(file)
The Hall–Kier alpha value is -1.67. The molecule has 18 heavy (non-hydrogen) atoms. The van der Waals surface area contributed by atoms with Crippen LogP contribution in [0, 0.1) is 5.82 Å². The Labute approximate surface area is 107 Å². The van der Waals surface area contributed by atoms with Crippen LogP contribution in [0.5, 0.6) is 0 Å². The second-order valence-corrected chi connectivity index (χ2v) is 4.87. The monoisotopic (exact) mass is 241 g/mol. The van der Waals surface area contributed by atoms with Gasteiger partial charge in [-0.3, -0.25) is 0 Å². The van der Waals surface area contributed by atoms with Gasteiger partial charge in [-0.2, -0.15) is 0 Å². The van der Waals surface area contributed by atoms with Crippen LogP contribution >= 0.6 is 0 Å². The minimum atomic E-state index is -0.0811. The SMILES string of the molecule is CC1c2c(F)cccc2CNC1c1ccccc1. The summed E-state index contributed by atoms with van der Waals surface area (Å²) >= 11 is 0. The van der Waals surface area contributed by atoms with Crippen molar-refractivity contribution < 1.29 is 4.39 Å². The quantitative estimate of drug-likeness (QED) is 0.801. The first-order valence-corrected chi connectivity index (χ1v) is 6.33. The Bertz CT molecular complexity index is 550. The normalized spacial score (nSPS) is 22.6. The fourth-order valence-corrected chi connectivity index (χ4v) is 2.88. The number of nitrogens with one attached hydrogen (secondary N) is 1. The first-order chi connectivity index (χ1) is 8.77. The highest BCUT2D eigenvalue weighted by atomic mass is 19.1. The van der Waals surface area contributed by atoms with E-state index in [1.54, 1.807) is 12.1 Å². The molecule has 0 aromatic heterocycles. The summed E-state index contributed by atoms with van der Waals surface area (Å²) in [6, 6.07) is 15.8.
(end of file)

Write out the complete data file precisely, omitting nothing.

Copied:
The Hall–Kier alpha value is -1.67. The molecule has 18 heavy (non-hydrogen) atoms. The van der Waals surface area contributed by atoms with Crippen LogP contribution in [0, 0.1) is 5.82 Å². The Labute approximate surface area is 107 Å². The van der Waals surface area contributed by atoms with Crippen LogP contribution in [0.5, 0.6) is 0 Å². The second-order valence-corrected chi connectivity index (χ2v) is 4.87. The monoisotopic (exact) mass is 241 g/mol. The van der Waals surface area contributed by atoms with Gasteiger partial charge in [-0.3, -0.25) is 0 Å². The van der Waals surface area contributed by atoms with Gasteiger partial charge in [-0.2, -0.15) is 0 Å². The van der Waals surface area contributed by atoms with Crippen LogP contribution >= 0.6 is 0 Å². The minimum atomic E-state index is -0.0811. The SMILES string of the molecule is CC1c2c(F)cccc2CNC1c1ccccc1. The summed E-state index contributed by atoms with van der Waals surface area (Å²) >= 11 is 0. The van der Waals surface area contributed by atoms with Crippen molar-refractivity contribution < 1.29 is 4.39 Å². The quantitative estimate of drug-likeness (QED) is 0.801. The first-order valence-corrected chi connectivity index (χ1v) is 6.33. The Bertz CT molecular complexity index is 550. The normalized spacial score (nSPS) is 22.6. The fourth-order valence-corrected chi connectivity index (χ4v) is 2.88. The number of nitrogens with one attached hydrogen (secondary N) is 1. The first-order chi connectivity index (χ1) is 8.77. The highest BCUT2D eigenvalue weighted by atomic mass is 19.1. The van der Waals surface area contributed by atoms with E-state index in [1.54, 1.807) is 12.1 Å². The molecule has 0 aromatic heterocycles. The summed E-state index contributed by atoms with van der Waals surface area (Å²) in [6, 6.07) is 15.8.